All of the authorities cited above strongly suggest that it was not the intent of Congress to require Exchange Act registration by an issuer that did not have "publicly traded securities" or "securities traded in the over-the-counter market" and that was not the subject of "active investor interest in the over-the-counter market" or "active trading markets and public interest."
Section 12(h) of the Exchange Act provides that issuers may be exempted by rules and regulations of the Commission or by exemptive order if the Commission "finds, by reason of the number of public investors, amount of trading interest in the securities, the number and extent of the activities of the issuer, income or assets of the issuer, or otherwise, that such action is not inconsistent with the public interest or the protection of investors."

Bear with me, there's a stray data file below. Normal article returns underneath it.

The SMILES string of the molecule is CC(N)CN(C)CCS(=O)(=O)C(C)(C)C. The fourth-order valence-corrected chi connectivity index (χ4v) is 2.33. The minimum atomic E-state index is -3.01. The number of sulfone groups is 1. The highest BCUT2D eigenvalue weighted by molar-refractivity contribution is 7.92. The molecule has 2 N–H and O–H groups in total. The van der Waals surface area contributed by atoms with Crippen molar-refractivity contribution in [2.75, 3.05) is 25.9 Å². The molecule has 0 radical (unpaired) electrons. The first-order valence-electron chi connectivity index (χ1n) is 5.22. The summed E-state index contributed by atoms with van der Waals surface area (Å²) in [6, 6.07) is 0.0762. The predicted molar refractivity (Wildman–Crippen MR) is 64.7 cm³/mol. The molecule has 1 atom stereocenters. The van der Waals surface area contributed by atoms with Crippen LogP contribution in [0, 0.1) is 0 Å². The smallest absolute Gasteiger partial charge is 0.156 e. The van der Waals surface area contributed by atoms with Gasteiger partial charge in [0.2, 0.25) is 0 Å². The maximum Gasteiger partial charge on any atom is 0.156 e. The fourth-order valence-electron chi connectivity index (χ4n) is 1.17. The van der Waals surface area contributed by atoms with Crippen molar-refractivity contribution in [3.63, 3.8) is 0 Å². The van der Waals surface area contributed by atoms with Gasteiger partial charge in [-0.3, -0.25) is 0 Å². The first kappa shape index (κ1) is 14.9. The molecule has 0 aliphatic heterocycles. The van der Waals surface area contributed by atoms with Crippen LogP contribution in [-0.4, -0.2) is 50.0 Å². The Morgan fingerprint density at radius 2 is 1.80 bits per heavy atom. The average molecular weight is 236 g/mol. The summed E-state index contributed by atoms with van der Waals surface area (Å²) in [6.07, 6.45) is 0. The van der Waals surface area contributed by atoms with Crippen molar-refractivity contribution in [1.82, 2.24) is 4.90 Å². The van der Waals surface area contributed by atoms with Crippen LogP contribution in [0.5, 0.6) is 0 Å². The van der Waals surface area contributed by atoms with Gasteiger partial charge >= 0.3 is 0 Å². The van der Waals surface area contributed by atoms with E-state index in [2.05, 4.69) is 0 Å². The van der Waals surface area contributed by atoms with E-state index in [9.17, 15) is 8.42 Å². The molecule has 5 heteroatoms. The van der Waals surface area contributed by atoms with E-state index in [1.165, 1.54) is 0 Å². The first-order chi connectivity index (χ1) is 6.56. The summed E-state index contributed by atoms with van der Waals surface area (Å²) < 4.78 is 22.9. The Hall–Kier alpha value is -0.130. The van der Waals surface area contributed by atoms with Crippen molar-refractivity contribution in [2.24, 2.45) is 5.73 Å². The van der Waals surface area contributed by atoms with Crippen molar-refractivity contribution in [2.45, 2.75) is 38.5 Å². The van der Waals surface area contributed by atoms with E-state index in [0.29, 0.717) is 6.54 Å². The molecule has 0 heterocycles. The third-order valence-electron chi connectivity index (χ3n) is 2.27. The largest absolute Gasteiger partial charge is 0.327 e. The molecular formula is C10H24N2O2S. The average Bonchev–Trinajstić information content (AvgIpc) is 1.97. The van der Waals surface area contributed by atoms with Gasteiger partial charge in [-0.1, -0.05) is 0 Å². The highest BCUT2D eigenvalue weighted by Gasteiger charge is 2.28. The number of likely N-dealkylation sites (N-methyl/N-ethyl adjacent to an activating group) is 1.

The following discussion sets forth the basis of the relief that J.P. Morgan Chase is seeking, the benefits for its investors from relief from registration and reporting requirements, and applicable precedents supporting our request for no-action relief. In particular, due to (a) the absence of public investors, (b) the lack of public trading and (c) the availability of adequate information with respect to the Limited Partnerships and the Units, we respectfully submit that the Limited Partnerships are entitled to the exemption provided by Section 12(h) of the Exchange Act.